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Protective equipment causes us to take greater risks
When people wear a bicycle helmet, they hope to improve their safety on the road. Scientists have now found that a bicycle helmet increases the risk appetite in adults. The positive effect of protection could thus be negated by the subconsciously increased willingness to take risks. Helmet wearers may be less secure than previously thought.
Are you one of those people who wear a bicycle helmet in traffic? Then you definitely hope that the helmet increases your safety on the bike. However, a recent study found that helmet wearers are more likely to take greater risks. The risk of accidents increases. So it might be dangerous to wear a helmet. The researchers published the results of their new study in the journal "Psychological Science".
Study analyzes adult risk appetite
Does wearing a bicycle helmet really make our lives safer? In the event of a fall or accident, a helmet can undoubtedly help protect our head. But are there disadvantages for us if we wear a helmet on a bike? Experts have now found that people with a bicycle helmet often tend to take greater risks. The University of Bath study analyzed behavior and risk taking in adults aged 17 to 56 years. The scientists used a computer simulation for this. The subjects were divided into two groups. One group wore bicycle helmets, the other group wore baseball caps, the researchers report.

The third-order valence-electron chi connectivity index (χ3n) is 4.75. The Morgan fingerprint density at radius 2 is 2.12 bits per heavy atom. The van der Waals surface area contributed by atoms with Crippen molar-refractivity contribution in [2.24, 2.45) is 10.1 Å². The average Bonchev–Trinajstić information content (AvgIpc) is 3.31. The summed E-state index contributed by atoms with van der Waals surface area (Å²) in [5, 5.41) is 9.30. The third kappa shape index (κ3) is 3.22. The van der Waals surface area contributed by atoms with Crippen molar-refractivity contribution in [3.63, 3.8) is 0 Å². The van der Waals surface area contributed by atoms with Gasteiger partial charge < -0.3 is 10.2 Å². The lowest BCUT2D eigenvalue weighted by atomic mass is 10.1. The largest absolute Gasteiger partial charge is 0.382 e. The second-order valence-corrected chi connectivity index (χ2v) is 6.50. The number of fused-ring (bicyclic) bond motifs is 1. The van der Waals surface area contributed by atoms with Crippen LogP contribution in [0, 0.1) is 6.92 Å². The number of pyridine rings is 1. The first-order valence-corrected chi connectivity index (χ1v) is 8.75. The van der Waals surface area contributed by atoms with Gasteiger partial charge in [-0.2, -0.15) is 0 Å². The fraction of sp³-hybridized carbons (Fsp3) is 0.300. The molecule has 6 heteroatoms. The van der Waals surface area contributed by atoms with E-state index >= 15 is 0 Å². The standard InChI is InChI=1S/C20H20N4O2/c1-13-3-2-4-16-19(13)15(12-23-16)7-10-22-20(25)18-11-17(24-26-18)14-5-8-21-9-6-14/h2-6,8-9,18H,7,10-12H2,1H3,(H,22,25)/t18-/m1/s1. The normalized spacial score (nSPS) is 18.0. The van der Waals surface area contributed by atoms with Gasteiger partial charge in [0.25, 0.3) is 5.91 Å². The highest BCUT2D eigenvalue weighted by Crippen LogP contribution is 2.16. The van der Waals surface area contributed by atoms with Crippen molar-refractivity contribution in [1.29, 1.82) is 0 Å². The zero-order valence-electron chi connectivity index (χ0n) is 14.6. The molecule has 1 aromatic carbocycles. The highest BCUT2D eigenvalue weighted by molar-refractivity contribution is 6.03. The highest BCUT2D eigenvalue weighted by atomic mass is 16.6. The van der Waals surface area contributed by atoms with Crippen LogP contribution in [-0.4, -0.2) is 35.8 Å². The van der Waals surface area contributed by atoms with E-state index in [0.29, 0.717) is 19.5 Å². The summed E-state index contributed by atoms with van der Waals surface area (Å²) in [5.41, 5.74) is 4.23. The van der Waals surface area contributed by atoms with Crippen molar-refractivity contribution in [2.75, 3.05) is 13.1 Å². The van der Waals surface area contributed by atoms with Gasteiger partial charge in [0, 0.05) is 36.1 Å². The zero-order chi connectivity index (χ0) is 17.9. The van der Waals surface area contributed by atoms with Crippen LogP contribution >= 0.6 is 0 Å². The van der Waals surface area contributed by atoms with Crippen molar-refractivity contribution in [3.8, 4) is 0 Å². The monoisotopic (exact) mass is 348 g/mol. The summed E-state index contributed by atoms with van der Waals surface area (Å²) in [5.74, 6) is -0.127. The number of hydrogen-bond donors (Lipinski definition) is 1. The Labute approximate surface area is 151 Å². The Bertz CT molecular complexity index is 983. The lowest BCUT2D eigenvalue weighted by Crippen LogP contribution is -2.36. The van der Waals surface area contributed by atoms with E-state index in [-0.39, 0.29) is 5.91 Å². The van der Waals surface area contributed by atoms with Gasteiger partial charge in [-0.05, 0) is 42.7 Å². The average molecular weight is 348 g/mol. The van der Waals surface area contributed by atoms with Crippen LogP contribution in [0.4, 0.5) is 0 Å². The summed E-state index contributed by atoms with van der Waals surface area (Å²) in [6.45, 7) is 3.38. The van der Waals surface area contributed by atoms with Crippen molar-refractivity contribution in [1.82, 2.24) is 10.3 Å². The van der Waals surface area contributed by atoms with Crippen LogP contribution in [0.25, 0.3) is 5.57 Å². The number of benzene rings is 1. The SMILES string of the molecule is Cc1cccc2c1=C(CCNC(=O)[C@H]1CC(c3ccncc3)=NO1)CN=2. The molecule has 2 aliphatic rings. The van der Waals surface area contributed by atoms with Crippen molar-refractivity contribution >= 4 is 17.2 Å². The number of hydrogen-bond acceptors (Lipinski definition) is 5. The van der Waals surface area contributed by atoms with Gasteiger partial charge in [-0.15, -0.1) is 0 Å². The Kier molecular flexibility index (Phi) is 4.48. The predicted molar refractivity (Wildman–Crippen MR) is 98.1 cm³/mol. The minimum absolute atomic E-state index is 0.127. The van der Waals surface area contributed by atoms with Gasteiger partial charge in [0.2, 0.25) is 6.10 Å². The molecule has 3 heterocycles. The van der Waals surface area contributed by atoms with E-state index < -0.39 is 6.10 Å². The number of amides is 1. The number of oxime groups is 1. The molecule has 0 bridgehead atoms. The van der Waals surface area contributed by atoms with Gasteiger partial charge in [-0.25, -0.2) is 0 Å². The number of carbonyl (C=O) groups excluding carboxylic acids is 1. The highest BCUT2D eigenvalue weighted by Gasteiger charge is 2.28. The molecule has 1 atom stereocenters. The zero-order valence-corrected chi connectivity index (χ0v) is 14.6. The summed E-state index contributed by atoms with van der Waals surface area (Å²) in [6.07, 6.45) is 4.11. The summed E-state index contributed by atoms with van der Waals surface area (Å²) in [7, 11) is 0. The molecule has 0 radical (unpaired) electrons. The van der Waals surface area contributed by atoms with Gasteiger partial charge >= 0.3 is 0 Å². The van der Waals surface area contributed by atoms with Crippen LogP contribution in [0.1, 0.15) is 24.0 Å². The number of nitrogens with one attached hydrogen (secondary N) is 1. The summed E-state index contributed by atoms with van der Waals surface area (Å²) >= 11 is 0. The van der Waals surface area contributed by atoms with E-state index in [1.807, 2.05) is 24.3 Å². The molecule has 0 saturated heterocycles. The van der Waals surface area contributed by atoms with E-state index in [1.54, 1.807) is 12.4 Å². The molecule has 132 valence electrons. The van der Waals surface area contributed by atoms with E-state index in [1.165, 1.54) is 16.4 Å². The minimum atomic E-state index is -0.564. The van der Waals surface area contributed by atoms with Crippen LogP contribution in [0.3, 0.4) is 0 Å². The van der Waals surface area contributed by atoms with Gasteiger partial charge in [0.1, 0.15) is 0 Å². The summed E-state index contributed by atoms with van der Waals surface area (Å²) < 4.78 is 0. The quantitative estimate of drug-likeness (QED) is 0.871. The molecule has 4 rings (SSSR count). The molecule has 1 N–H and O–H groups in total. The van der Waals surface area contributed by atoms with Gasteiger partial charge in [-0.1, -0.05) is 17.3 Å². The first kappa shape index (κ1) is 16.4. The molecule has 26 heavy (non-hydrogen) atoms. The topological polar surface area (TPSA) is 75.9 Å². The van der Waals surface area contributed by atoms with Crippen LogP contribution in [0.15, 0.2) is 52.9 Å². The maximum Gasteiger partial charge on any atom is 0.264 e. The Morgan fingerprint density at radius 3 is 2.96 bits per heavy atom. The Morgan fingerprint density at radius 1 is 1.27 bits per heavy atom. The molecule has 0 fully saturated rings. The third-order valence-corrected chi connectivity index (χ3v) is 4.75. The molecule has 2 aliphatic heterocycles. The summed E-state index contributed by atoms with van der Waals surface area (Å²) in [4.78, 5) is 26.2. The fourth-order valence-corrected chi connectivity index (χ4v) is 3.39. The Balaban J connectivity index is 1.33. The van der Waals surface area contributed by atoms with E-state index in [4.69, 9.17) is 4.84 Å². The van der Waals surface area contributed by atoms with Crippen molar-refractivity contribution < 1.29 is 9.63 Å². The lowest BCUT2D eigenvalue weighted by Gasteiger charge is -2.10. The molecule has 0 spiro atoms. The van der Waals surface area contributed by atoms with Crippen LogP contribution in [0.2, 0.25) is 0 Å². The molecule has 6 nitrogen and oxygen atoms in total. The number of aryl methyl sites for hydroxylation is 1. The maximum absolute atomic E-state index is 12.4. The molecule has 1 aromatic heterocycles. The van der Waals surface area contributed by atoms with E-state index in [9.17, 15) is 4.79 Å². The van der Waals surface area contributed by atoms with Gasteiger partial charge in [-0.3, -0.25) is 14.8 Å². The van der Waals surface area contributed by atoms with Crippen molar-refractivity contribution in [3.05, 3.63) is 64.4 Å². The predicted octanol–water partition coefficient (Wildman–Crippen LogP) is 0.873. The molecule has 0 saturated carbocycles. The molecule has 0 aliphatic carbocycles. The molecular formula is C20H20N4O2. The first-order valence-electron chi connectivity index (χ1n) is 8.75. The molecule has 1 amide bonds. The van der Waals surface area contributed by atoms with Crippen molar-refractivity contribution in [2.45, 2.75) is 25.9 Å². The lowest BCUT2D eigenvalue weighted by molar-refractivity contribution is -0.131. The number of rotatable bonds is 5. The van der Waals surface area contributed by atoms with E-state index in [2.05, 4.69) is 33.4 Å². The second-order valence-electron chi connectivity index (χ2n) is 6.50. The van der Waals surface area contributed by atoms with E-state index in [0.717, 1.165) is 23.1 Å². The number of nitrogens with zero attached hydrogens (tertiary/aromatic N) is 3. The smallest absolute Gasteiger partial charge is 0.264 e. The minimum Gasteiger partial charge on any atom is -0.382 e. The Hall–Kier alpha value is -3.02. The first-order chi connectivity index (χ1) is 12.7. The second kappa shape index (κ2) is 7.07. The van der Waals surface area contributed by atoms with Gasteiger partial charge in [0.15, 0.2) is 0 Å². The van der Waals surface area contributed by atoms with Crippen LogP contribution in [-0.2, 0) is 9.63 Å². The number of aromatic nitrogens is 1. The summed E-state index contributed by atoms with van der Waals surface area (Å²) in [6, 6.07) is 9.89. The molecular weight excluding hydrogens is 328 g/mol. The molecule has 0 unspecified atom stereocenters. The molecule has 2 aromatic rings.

Results could have far-reaching implications
Subjects of both groups then had the task of inflating a virtual balloon in the computer simulation. The more the balloon was inflated, the more points the participants got. However, if the balloon bursts, the test subjects lost all of their points, the scientists explain. The results show that the group with helmets tended to take greater risks when inflating the balloon. The study should clarify whether certain safety advice is actually effective - including the use of helmets for various leisure activities, such as cycling, the experts report. Ian Walker and Dr. Tim Gamble.
The two scientists suspect that the results of their investigation could also have far-reaching implications for soldiers on the battlefield. Because the study makes it clear that people with protective equipment may take risks that their equipment cannot protect against, Dr. Walker. Several studies have tried in the past to analyze the so-called "risk equalization" that is triggered by wearing protective equipment. For example, people may drive cars differently if they wear seat belts, the doctors explain.
People with a feeling of security act more recklessly
In all of the cases examined, safety equipment and activity were directly related. It is logical that, for example, people play more aggressively in sports if they wear equipment that is specifically designed to make their sports safer, the researchers explain. This is the first indication that safety equipment could cause people to take greater risks. The fact does not mean that people should not wear safety equipment. The study results only show that protective equipment is much more complicated than most people think, explain the doctors. We should be aware that wearing protective equipment can sometimes have unintended effects that affect our common sense. The study shows that when people feel protected, they usually behave more carelessly. This could influence all possible situations, the experts explain. Last but not least, wearing protective equipment may even influence soldiers' strategic decisions. (as)